How long Does Home Whitening Take?
The total length of the home bleaching treatment can vary depending on how discoloured your teeth are and the shade you want to get to. On average it takes 2-4 weeks. Each manufacturer is different. You may wear the trays anywhere between 30 minutes up to 8 hours a day depending on which product is used. The final outcome is generally similar irrespective of which manufacturer you use. If a Carbamide peroxide gel is used this will need to be worn for up to 8 hours, as this gel needs to be broken down into urea and hydrogen peroxide (the active ingredient) to work. Hydrogen peroxide gel is used this can be worn for as little as 30 minutes, up to an hour, as this is the active ingredient. The dentist will discuss with you exactly how long you should keep the tray in your mouth. It is important to follow the instructions that you are given to get the best result.
Am I suitable for Treatment?
Not everyone is suitable for tooth whitening:
Teeth that have restorations; such as crowns, bridges, veneers, dentures or teeth that have been filled with white or grey fillings, cannot be whitened with tooth whitening products. To whiten these restorations, they have to be removed and replaced with lighter ones.
Teeth that appear brown or grey in colour are very difficult to whiten effectively. These teeth can take several months to whiten just a few shades. Pregnant or breast feeding mothers should avoid whitening their teeth as there is not enough research to determine the safety of tooth whitening products during pregnancy or lactation.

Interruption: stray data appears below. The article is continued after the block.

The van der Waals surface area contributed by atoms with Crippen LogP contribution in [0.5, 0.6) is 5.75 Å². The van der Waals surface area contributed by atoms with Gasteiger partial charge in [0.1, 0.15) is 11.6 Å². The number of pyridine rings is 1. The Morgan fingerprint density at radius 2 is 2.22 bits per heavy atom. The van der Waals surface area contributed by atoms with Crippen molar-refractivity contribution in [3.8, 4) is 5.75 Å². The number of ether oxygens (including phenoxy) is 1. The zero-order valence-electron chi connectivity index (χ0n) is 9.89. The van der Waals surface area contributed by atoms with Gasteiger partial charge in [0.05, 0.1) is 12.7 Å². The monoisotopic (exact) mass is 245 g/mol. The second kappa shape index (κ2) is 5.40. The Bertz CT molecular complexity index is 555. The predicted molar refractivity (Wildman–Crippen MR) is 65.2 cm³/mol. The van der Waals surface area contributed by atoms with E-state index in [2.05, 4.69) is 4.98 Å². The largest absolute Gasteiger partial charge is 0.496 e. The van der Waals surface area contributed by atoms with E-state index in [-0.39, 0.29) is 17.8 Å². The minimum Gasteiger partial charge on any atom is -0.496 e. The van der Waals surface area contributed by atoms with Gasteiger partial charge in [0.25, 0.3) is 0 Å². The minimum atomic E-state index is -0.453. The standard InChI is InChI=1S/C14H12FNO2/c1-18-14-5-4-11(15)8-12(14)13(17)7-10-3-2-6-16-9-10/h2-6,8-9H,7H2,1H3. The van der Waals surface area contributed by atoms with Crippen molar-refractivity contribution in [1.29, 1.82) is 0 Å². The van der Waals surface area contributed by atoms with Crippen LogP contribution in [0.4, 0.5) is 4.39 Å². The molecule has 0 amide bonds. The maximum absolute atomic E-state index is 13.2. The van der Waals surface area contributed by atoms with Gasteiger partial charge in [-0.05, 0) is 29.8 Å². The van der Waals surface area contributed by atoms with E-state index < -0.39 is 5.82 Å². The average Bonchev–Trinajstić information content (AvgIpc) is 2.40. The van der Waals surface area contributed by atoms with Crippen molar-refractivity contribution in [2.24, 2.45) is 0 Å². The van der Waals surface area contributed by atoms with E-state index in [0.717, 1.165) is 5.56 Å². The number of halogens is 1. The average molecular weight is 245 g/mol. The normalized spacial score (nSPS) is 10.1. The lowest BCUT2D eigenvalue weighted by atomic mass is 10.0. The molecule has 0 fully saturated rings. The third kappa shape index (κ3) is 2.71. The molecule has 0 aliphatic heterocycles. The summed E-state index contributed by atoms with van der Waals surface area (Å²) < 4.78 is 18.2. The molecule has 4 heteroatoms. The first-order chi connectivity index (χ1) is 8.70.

Teeth that are internally stained from developmental conditions or from being root filled will not respond well to regular tooth whitening. Often root filled teeth have to be whitened internally and externally. If your teeth are stained from taking Tetracyline the treatment will take several months and the final outcome may not be your desired outcome. These teeth will not react as well to tooth whitening. If your teeth are naturally very sensitive tooth whitening may make them even more sensitive. Usually this is not permanent. Yellow teeth generally respond well to tooth whitening treatment.
Is it Safe?
If the treatment is provided by a registered dental professional; the correct guidelines are followed and only the legal strength of tooth whitening gel provided; then it is a safe procedure. For the initial course of treatment the trays must be custom made and fitted by the registered dental professional. The gel must be placed in the trays in the dental surgery during this visit. You must be fully competent and confident in performing the treatment by yourself at home. No matter what treatment you use, there is a chance your gums can be sensitive to the chemicals used in teeth whitening, especially if you already have sensitive teeth. There’s also a chance of burns to gums.
Does it Hurt